Day High Tide Height Sunrise Moon Time % Moon
~ /Low Time Feet Sunset Visible
F 20 High 5:19 AM 5.7 7:01 AM Set 1:25 PM 73
~ 20 Low 10:43 AM 2.8 7:18 PM Rise 10:58 PM
~ 20 High 4:49 PM 7.0
~ 20 Low 11:58 PM 0.8
Affirmation/Thought for the Day – I will not fear change, I will trust that it brings the knowledge I want.
~ If you had to identify, in one word, the reason why the human race has not achieved, and never will achieve, its full potential, that word would be “meetings.” – Dave Barry
~ A well-spent day brings happy sleep. – Da Vinci
~ A writer is congenitally unable to tell the truth and that is why we call what he writes fiction. – William Faulkner (1897-1962) US writer
~ All that we see or seem is but a dream within a dream. – Edgar Allan Poe
A road like brown ribbon
A sky that is blue
A forest of green
With that sky peeping through.
Asters, deep purple,
A grasshopper’s call,
Today it is summer,
Tomorrow is fall. – Anon.
Mabon Magick – Recipes
Harvest Salad Spell – by Anja
Go through your garden, (or go to the farmer’s market!) and harvest various greens: lettuce, cabbage, beet leaves, basil, parsley, green beans, spinach, turnip, carrot and parsnip tops, any green herbs that are growing, then go check your yard for dandelion leaves, and plantain. When you have ½ a bowl full, nab things like one ripe tomato, an ear of corn, one pepper, one squash, a cucumber or any other fresh vegetables you might have. Thank the garden spirits for giving you these lovely things!
When you have a little bit of everything, take things in and wash them, roll up leaves and chop them fine. Scrub peel and dice the vegetables and toss it all together in a bowl. Take ½ a cup of yogurt and some shredded cheese and mix it up then toss that on top, followed by some chopped bacon or ham or chicken and mix well.
Eat with good bread and butter, a glass of good wine and a joyful heart.
Make sure you take a little bowlful and a piece of bread and a little glass of wine out for the spirits and thank them again for your harvest.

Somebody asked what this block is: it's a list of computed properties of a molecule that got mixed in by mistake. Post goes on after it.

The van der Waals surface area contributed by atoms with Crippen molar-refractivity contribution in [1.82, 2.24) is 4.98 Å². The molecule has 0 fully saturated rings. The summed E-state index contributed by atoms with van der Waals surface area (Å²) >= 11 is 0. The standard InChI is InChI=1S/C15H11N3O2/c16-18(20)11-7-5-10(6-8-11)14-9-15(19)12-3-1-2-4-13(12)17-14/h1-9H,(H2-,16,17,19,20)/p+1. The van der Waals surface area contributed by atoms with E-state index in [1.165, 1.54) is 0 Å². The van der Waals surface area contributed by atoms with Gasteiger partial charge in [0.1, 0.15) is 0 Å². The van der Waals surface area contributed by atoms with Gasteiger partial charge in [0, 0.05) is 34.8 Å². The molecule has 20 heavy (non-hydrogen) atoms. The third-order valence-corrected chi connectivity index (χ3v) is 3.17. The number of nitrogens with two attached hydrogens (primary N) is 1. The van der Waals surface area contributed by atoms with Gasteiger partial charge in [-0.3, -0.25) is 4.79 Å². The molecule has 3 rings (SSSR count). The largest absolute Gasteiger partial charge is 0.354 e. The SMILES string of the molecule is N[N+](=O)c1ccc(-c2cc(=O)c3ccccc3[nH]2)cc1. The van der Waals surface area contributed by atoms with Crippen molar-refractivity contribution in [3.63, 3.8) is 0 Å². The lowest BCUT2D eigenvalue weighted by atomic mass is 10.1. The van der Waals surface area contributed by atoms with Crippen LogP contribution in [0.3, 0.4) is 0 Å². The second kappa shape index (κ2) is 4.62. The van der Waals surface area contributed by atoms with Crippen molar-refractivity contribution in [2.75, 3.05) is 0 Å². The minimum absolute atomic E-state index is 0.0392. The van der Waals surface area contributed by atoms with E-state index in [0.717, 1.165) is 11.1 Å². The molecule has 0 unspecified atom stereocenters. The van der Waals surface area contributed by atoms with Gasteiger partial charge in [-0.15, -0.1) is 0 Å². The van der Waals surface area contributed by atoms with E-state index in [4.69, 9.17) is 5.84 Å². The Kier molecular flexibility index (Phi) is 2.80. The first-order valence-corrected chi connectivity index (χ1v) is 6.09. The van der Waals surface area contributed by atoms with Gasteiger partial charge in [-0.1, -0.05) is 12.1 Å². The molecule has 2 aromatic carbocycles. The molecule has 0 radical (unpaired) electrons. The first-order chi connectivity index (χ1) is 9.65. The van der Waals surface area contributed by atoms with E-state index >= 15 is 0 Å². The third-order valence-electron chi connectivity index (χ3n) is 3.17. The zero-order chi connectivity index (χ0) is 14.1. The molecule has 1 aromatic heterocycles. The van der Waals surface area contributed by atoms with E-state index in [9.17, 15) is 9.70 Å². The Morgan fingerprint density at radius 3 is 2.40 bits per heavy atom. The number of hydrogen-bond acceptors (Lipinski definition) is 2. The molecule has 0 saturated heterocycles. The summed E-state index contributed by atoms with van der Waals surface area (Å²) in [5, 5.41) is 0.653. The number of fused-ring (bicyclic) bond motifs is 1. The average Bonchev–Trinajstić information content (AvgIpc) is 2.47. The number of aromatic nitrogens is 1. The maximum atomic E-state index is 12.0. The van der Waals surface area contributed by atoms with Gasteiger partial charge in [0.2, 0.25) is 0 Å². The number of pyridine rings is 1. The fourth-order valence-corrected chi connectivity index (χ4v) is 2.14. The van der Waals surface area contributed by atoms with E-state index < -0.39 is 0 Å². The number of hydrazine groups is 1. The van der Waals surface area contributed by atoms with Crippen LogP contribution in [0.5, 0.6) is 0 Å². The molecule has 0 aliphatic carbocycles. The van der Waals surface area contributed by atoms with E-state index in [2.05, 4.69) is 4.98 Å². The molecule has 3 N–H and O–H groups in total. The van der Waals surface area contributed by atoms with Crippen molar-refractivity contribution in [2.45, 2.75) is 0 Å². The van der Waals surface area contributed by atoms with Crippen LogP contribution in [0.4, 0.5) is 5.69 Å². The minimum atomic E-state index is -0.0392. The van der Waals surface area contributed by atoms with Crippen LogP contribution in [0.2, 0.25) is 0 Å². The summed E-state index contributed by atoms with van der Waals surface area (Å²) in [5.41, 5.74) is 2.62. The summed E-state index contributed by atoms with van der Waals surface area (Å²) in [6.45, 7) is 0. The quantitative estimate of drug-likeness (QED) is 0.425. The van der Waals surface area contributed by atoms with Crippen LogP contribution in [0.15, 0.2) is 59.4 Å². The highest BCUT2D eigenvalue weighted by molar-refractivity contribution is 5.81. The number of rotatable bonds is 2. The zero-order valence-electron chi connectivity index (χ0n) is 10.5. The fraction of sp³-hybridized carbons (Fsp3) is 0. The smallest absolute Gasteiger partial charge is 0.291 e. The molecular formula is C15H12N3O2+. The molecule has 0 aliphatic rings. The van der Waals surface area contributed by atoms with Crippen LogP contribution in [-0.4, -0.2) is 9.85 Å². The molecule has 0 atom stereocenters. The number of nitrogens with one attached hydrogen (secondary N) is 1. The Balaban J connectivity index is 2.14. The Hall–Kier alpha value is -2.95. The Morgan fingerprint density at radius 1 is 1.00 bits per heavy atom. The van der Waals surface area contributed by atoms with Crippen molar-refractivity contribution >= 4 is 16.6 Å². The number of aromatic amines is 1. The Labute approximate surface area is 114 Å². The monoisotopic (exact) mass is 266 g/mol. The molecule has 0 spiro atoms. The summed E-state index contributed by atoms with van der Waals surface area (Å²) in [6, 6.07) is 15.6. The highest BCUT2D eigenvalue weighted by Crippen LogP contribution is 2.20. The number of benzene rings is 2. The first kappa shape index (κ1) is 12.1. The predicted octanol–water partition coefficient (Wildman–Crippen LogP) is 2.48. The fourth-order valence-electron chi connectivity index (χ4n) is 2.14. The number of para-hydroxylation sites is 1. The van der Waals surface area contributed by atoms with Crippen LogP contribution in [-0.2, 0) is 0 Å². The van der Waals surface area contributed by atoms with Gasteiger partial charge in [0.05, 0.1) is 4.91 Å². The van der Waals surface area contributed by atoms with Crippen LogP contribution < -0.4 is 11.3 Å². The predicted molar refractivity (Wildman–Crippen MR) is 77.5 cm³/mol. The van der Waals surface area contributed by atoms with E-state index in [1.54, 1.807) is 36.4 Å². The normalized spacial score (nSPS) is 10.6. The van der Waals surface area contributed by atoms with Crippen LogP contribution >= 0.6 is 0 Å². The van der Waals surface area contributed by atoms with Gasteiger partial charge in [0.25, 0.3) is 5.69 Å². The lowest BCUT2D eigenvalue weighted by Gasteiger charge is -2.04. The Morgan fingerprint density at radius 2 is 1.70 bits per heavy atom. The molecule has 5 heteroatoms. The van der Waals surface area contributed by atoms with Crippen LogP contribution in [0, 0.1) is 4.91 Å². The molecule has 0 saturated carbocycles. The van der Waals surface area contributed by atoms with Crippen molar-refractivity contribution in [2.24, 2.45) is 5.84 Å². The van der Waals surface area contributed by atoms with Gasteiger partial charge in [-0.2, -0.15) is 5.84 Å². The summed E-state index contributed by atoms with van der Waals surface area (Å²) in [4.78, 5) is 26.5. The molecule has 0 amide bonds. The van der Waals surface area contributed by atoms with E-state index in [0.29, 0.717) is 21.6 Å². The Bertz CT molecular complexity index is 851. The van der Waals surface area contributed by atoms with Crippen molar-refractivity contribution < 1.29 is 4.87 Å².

BEAN SALAD – ANJA’S – Easy to prepare the day before a picnic.
1 16 oz can corn
1 16 oz can red bean
1 16 oz can navy bean
1 16 oz can black bean
1 16 oz can green bean
1 small onion
3 Tbsp Chinese marinade
1/2 Cup sugar
1 tsp Ground ginger
½ cup wine vinegar
½ cup vegetable oil
1. Drain and rinse canned ingredients.
2. Chop onion.
3. Put all the ingredients other than vinegar and oil into a mixing bowl and stir.
4. Then add vinegar and oil and toss lightly.
5. Refrigerate overnight to let the flavors mix together.
Tip: Pour excessive juices off the salad before serving, or use a slotted spoon.
Vegetable Herb Stew
- 2 diced carrots
- 2 chopped leeks
- 2 diced kohlrabi
- 2 chopped onions
- 1 diced celery stick
- 2 clove garlic minced
- 4 medium potatoes cubed
- 1T chopped fresh parsley
- 1T chopped fresh chervil
- 1C fresh mushrooms
- olive oil
- 3C vegetable or chicken broth
- Salt & & pepper to taste
- Drizzle olive oil in a large soup pan or Dutch oven.
- Add all the vegetables except the potatoes and sauté them over a low heat while stirring. Do not brown the vegetables.
- Add the broth, salt and pepper.
- Meanwhile, boil the potatoes, just until they are tender but still firm.
- Add the potatoes to the vegetables.
- Wash or wipe dry the mushrooms, chop and add them to the pot.
- Cook the mixture for 15 minutes, or until the vegetables are tender. Add salt and pepper to taste, and add the fresh herbs.
- Serve with good bread or rolls.
www.oldfashionedliving.com GrannyMoon’s Herbal Course
Silliness – Classic Bumper Stickers – – Life’s too short to dance with ugly men.